Letter: Blatantly racist letter
The Monitor should check all submitted letters to ensure none are published that contain blatantly racist appeals. The Monitor also should establish that published letters are not based on unverified assertions.
The letter published June 21 under the headline “How to run elections” falls short of both standards. Its second sentence, on which the writer bases his argument, states: “One non-Caucasian woman admitted to completing and submitting up to 11 ballots.”
First, whether the alleged perpetrator was or was not Caucasian should have no place in the discussion of policy on voting. Voting fraud is wrong, whether the perpetrator is Caucasian or non-Caucasian. The letter writer may have had no intention of injecting race into an already-divisive issue, but nevertheless that was the effect.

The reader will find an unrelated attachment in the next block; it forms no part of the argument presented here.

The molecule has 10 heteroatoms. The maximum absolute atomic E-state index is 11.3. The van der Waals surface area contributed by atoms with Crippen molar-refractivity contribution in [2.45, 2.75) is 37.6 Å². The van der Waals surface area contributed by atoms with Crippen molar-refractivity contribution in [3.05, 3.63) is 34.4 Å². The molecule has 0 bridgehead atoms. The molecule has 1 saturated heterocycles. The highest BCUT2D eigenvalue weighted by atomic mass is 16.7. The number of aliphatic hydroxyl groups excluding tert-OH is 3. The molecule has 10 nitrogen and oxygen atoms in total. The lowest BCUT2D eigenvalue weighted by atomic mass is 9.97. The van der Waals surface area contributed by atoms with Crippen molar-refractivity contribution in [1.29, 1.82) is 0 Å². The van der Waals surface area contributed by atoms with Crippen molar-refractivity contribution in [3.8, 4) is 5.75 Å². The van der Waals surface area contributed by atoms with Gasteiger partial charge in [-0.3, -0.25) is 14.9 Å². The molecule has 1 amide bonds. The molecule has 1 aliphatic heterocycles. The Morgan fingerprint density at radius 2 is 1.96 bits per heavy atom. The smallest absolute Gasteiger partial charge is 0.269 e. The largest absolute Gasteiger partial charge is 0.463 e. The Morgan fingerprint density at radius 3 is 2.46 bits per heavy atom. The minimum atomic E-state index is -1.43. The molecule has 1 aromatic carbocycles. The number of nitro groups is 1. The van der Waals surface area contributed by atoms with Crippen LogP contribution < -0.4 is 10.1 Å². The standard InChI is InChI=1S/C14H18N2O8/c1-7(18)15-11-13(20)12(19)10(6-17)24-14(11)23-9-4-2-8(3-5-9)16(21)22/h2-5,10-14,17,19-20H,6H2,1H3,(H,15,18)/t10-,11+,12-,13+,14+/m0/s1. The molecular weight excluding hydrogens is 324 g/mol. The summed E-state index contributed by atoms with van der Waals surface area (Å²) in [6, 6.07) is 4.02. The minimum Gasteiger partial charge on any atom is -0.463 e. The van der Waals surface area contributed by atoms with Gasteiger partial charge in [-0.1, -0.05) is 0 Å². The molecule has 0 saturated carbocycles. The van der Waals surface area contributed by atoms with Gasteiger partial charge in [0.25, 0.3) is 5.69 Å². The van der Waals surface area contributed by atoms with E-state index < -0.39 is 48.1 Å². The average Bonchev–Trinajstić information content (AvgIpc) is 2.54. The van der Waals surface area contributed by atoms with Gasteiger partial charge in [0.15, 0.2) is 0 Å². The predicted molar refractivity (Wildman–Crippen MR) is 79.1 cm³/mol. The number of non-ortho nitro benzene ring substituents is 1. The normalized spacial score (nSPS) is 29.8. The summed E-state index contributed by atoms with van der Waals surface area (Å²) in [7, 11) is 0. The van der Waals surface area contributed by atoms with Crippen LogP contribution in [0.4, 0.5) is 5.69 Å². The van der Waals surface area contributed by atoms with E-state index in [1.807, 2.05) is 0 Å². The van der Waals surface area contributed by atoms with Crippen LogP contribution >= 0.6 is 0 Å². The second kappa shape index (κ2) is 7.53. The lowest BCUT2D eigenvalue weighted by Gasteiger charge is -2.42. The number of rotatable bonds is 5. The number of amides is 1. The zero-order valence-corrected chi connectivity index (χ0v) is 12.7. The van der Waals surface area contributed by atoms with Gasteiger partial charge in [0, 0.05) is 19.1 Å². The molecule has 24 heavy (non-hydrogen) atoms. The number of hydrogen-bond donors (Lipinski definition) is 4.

Second, the reader has no idea whether the incident portrayed in the letter is factual, or whether it is just another of the unfounded rumors about voting fraud that have been circulating for several years. Who was the woman? When and where did the incidents occur? How has the story been verified?
The Monitor does a good job of publishing a variety of letters representing a wide range of opinions on matters of public concern.
Nevertheless, the Monitor also should avoid publishing letters with overtly racist appeals and letters based on information that has not been established as true.